I’ve had so much fun writing about cheesy horror movies that I asked Steven could we watch some more last weekend. He graciously agreed. I was a little disappointed in the cheese quality of our selections. I mean, they weren’t bad (although I do enjoy the irony of being disappointed that a movie is good). However, looking back at the truck sized plot holes in our first movie, I thought it was worth a post.

The Bat stars Vincent Price and Agnes Moorehead. Now, Price has done some majorly cheesy movies, but I think the lowest Moorehead ever stooped was television (and who didn’t love Endora?). Although I may be wrong about that. I’ll have to look in Video Hound for a list of her movies. They used to make a lot more movies than they do these days, so the potential for cheese was greater.

But getting on to the movie. Moorehead plays a crime writer who has rented a mansion which may or may not be haunted. Right away you know you’re in for some excitement, because what fictional crime writer doesn’t encounter an actual murder? None that I know of.

Agnes’ lady maid and constant companion (I know it’s more proper to refer to her as Moorehead, but I feel it is friendlier to call her Agnes). Where was I? Oh yes, the companion right away warns Agnes about this mysterious killer known as The Bat. The Bat apparently rips people’s throats out with a claw. I did not know that was how a bat could kill somebody. I thought movie bats sucked people’s blood, but I guess that’s just vampire movies.

Anyways, this is plot hole number one, which I did not realize till much later when I started pondering What Really Happened (and that’s what makes a good movie plot hole: it’s not till much later on when you go, “Wait a minute!”). Here we have the murderer mentioned early on (as you should have in a murder mystery), but with no motive ascribed. Later on, when we get to the murders this movie is concerned with, there is a very definite motive, namely a million dollars (or is it two?) embezzled from the bank (actually the thief says he “embezzled” the money, but I think it was stolen and he was stepping way up in class). So when the Bat supposedly started killing, his motive for the later killings (the ones we see) hadn’t even happened yet.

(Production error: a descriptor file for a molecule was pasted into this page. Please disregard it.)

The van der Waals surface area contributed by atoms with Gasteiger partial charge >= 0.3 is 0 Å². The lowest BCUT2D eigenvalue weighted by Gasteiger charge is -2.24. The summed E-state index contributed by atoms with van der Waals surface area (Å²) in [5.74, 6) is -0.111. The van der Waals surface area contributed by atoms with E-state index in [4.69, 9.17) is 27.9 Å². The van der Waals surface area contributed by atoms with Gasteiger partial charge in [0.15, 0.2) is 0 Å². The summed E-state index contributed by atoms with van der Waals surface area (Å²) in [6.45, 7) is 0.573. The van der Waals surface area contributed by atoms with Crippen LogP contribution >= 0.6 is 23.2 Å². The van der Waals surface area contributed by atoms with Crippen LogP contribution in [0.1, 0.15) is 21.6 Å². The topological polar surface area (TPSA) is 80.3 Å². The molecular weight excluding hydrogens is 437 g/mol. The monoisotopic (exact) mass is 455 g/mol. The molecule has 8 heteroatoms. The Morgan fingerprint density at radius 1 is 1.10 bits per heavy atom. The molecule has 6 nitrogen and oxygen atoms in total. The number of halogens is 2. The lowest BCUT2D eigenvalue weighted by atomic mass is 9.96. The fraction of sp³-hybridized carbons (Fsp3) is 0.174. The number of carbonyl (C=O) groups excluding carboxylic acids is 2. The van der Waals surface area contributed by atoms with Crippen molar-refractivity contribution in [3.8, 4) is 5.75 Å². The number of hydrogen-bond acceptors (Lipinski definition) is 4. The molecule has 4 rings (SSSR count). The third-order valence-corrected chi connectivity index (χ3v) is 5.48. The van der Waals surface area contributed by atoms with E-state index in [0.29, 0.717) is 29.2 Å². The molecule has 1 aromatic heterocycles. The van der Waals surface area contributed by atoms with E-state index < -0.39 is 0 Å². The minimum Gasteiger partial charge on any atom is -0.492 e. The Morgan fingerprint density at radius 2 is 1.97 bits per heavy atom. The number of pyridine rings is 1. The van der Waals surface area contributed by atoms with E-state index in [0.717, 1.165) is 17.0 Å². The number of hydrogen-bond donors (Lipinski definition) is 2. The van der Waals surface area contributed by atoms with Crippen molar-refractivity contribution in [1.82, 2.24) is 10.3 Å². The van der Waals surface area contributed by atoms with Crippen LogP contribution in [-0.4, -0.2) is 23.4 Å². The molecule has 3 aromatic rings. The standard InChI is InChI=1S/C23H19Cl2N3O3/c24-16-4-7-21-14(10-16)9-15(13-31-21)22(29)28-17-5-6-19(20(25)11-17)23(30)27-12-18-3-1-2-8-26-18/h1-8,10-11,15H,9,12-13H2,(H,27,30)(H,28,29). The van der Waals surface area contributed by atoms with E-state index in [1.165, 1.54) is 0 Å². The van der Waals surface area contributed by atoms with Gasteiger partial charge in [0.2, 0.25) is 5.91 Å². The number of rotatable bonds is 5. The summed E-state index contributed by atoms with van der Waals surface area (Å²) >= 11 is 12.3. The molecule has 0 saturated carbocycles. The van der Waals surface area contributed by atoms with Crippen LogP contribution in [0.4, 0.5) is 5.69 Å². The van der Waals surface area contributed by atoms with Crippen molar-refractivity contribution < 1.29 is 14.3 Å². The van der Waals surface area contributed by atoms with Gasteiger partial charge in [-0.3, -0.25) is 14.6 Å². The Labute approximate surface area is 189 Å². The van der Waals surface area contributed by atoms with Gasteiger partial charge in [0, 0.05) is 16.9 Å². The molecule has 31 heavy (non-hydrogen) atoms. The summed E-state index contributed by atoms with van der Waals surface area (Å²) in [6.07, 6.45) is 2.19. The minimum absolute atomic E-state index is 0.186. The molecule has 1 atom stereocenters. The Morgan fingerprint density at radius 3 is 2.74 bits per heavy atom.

But this actually might not be a plot hole. I don’t quite understand what went on. It’s quite possible that The Bat did not do all the killings, or even that The Bat wasn’t The Bat, or that there was no Bat, or maybe the Bat even randomly killed some people earlier in case he needed to establish a cover story. There are actual bats, by the way. The lady maid is threatened by one slipped through the transom, and Vincent Price, who is a doctor, is seen messing around with some in a scientific fashion.

We also encounter some typical old movie female behavior. There’s a mysterious stranger in the house the police can’t find him. We’re in the bedroom with the door locked and the transom kind of sort of blocked. Let’s try to get some sleep! Oh and the perennial, I just heard a noise! I’ll go investigate, you wait here. Never mind that my friend in the other room has a gun and I only have a flashlight (why didn’t that bitch give me the gun? is a question never asked).

The movie is pretty absorbing. It is definitely suspenseful and even scary in parts. It isn’t till afterwards that you realize that it does not make a whole lot of sense.

Looking back over this write up, I don’t think I’ve really done justice to how much the movie really doesn’t make sense. On the brighter side, it hasn’t been nearly the spoiler I alerted you about in the first paragraph. So go ahead and watch the movie. Tell me what you think.

And if anybody really does not want to watch the movie and really would like a plot summary, let me know that too. It’ll give me a subject for a whole nother blog post (oh, I know “whole nother” is not proper English. I can be cheesy too, can’t I?).